As summer approaches and the festival season gets into gear, what could be better than a jam packed programme full to the brim with science fun? To tie in with the World Science Festival, which takes place in New York City this week, our latest mini-series will focus on science festivals and will ask a range of related questions. What work goes into organising a science festival? How are they planned? What are their goals? We will talk to key contributors, gathering some top tips for aspiring events’ organisers. Finally we plan to link to some of the best science festivals in the world; so if you are looking for some science-inspired entertainment, stay tuned…
WSF, June 1-5, 2011
The World Science Festival is taking place in New York City this week with an extensive selection of pioneering science programmes and events, aiming to shine the spotlight on some of the most fascinating science.
Prominent scientific minds will join forces with artists, performers and dancers for a five-day programme, promising drama, discussion and excitement. But what we want to know is how did this creative festival come about? What are its roots and who are its inspirations? We spoke with Tracy Day, one of the key founders of the World Science Festival, in order to learn more about its origins.
Tracy Day, along with Brian Greene, is the Co-founder and Executive Director of the World Science Festival. She is a four-time National News Emmy award-winning journalist, has produced live and documentary programming for the nation’s pre-eminent television news divisions for over two decades. She has produced documentaries, specials and live broadcasts for PBS, The Discovery Channel, CNN, Lifetime and CNBC. In addition to Emmy awards, she has also won a Hugo Award, a 2004 Clarion Award and the CINE Golden Eagle for investigative journalism. Tracy is a graduate of Duke University and has been an adjunct professor in the Leadership and the Arts program at the Sanford Institute for Public Policy:
How did the idea of a world science festival come about?
Brian Greene and I were discussing things over a business dinner back in 2007 and it came up that there was no major science festival in New York producing science content in a different creative way. My background is not in science but in production and investigative journalism, however during my production career it was always the science that I found most fascinating. What I thought the science world was missing was the storytelling element, transforming science into fine writing, colliding science with art. Born from this was the festival mission:
To cultivate and sustain a general public informed by the content of science, inspired by its wonder, convinced of its value, and prepared to engage with its implications for the future.
What will the festival include?
The World Science Festival approaches science in a new and exciting way, taking theatrical performances and fusing them with science content. It is the marriage of art and science that makes our festival unique; it opens new avenues for both highly informed audiences and those looking to learn.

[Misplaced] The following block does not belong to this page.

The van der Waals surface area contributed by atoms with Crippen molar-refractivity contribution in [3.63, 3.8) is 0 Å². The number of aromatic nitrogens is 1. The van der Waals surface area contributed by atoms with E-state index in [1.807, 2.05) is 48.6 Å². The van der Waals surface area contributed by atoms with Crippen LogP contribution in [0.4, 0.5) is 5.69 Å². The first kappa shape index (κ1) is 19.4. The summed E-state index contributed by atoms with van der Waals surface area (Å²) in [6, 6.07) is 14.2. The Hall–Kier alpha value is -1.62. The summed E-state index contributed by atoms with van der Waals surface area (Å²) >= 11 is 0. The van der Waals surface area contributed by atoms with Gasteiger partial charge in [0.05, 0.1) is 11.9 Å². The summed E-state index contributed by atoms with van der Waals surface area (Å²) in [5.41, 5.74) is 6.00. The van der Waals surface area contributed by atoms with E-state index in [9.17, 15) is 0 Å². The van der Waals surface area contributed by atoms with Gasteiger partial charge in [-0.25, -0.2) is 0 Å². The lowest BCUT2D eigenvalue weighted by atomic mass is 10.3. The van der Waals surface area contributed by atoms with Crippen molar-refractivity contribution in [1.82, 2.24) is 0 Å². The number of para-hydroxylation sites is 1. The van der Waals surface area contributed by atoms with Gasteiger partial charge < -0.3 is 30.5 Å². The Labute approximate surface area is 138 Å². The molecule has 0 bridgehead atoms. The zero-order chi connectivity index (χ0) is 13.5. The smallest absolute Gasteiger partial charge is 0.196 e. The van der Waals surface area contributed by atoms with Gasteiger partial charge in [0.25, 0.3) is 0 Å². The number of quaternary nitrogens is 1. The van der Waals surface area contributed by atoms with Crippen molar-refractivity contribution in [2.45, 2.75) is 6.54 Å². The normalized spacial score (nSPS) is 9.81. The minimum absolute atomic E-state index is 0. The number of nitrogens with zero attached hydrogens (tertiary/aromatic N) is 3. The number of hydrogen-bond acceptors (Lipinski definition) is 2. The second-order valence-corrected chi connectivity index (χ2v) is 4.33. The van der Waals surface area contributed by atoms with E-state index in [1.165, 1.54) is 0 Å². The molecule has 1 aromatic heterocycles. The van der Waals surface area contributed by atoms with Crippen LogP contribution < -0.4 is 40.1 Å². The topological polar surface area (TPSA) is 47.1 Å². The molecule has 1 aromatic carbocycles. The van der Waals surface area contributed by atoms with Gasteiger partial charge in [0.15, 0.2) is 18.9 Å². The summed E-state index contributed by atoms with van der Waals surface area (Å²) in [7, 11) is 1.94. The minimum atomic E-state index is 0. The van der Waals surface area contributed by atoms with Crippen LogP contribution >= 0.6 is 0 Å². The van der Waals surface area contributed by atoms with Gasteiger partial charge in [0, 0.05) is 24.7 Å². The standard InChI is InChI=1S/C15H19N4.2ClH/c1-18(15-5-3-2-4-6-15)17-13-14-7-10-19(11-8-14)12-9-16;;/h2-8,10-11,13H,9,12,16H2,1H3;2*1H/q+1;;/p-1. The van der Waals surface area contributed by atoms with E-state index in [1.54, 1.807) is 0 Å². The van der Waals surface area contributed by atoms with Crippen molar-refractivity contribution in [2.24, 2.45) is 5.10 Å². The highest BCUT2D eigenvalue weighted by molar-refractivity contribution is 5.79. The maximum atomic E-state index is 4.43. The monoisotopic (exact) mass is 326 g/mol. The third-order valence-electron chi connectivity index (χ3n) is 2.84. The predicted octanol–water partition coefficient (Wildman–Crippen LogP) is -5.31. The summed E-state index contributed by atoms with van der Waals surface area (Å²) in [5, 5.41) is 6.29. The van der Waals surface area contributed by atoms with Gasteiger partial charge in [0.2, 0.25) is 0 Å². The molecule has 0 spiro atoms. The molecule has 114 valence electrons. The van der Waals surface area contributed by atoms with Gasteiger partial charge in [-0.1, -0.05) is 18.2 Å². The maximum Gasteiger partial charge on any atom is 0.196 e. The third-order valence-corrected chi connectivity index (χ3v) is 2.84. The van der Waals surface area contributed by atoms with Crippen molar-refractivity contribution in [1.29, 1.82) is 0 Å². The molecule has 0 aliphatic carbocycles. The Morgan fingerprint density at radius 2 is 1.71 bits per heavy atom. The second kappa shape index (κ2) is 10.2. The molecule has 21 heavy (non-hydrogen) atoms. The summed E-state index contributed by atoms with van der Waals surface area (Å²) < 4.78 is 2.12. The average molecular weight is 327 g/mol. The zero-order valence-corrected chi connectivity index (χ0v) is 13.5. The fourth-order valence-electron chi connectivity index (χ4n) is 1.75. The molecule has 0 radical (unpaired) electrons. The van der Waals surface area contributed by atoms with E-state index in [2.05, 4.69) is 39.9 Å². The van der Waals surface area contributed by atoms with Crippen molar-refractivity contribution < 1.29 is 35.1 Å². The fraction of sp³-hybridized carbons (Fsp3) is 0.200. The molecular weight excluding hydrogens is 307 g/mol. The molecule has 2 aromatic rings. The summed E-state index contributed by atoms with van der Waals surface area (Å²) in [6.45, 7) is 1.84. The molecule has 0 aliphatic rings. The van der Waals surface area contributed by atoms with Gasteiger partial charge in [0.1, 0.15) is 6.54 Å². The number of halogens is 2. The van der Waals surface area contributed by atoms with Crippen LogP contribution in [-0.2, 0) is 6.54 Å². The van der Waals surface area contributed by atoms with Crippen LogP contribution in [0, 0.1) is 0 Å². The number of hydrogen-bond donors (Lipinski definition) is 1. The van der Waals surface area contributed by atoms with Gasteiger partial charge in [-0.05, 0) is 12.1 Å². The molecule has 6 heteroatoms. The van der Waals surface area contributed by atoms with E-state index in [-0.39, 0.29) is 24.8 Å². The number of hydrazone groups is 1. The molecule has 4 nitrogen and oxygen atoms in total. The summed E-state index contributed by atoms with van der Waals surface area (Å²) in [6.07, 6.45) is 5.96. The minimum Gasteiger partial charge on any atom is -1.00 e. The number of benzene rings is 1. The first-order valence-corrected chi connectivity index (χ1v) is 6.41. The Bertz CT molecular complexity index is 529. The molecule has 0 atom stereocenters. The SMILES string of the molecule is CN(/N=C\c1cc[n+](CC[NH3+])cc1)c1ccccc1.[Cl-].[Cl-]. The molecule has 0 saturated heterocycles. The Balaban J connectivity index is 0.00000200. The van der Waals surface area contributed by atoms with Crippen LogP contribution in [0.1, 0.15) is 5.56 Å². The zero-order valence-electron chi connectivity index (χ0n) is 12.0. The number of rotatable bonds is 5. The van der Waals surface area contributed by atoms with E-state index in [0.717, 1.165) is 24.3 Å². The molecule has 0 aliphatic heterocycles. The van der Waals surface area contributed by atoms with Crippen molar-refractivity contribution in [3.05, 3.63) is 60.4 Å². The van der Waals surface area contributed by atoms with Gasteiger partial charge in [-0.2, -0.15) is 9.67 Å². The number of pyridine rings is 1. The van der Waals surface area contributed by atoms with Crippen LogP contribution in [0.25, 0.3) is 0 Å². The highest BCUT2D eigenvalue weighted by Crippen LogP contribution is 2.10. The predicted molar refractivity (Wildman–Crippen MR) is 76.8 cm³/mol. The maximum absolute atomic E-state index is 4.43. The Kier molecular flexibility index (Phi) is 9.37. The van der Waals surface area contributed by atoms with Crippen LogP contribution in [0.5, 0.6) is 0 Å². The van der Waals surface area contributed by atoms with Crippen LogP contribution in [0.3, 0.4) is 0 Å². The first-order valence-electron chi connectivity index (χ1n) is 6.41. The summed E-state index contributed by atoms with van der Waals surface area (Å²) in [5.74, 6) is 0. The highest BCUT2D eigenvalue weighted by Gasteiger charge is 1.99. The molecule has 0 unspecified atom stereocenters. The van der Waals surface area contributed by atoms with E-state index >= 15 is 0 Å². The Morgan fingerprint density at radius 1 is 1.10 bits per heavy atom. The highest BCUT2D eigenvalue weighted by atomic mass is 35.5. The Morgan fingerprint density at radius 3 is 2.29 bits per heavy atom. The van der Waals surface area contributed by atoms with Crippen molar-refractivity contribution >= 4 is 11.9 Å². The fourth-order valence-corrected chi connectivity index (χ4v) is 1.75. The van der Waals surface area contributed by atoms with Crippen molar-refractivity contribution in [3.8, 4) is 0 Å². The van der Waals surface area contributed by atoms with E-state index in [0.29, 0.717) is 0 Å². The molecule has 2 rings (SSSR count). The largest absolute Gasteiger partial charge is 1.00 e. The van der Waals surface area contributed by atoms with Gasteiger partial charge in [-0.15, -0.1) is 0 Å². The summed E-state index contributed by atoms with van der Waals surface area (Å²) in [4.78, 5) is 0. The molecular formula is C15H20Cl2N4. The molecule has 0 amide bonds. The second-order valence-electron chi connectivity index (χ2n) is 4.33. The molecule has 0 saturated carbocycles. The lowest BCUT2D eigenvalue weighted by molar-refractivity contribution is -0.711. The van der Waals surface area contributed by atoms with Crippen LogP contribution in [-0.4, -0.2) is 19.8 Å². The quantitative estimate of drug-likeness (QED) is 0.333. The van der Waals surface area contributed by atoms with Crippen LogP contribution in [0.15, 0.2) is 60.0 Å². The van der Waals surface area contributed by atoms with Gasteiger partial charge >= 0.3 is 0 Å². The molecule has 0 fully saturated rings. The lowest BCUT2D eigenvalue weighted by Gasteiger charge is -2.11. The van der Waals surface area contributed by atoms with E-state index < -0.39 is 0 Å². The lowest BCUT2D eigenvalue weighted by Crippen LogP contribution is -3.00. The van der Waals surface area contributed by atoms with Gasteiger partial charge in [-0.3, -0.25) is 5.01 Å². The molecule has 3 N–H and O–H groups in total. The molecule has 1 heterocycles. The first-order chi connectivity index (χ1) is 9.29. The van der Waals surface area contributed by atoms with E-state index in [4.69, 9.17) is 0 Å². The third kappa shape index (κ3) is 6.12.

I bring an entire career of production to the team. As a journalist, I have a deeply rooted background in multi-media and Brian Greene, a professor of physics and mathematics at Columbia University, brings his scientific mind to the team. Joining forces we have been able to look at science in a new, inspiring way.
How are your events different?
We are not presenting science in lecture halls but in theatres; we dim the lights and create an electric environment allowing the audience to look at science in a fresh and emotional way. For example we may showcase a scientific historical drama; this year the festival opens with Radiance The Passion of Marie Curie. We do not bury the science – science is the star. However the plays are always followed by interesting conversations with influential thinkers and leading scientific minds allowing the science to remain at the forefront. We also cater for the scientific community with Saloon events and we have programmes specifically for children and their parents.
What about outreach activities?
The World Science Festival is now in its fourth year and is New York’s flagship science festival. This year our main priority has been to make sure the festival has a presence in the digital space. We will stream all events live in HD; we may have 1,000 people in a theatre, but this way we can reach out further and this is why we started WSFTV. There you will be able to find full length shows, but also snippets taken from the event. We also host archives on our website where you can learn about past and present events and participants.
What impact do you expect the festival to have?
Science has remained on the fringes of popular culture for too long. The aim of the World Science Festival is to shift people’s perception of science and to realise that the general public do not need to gloss over science, but can enjoy it in all its glory. We are driven by our mission – science is the star.
We would like to thank Tracy for taking the time out of her busy schedule to speak with us. Do let us know if you plan to attend the WSF in our comment thread.
If you want to read more highlights from the World Science Festival, you can find a summary of all our coverage here.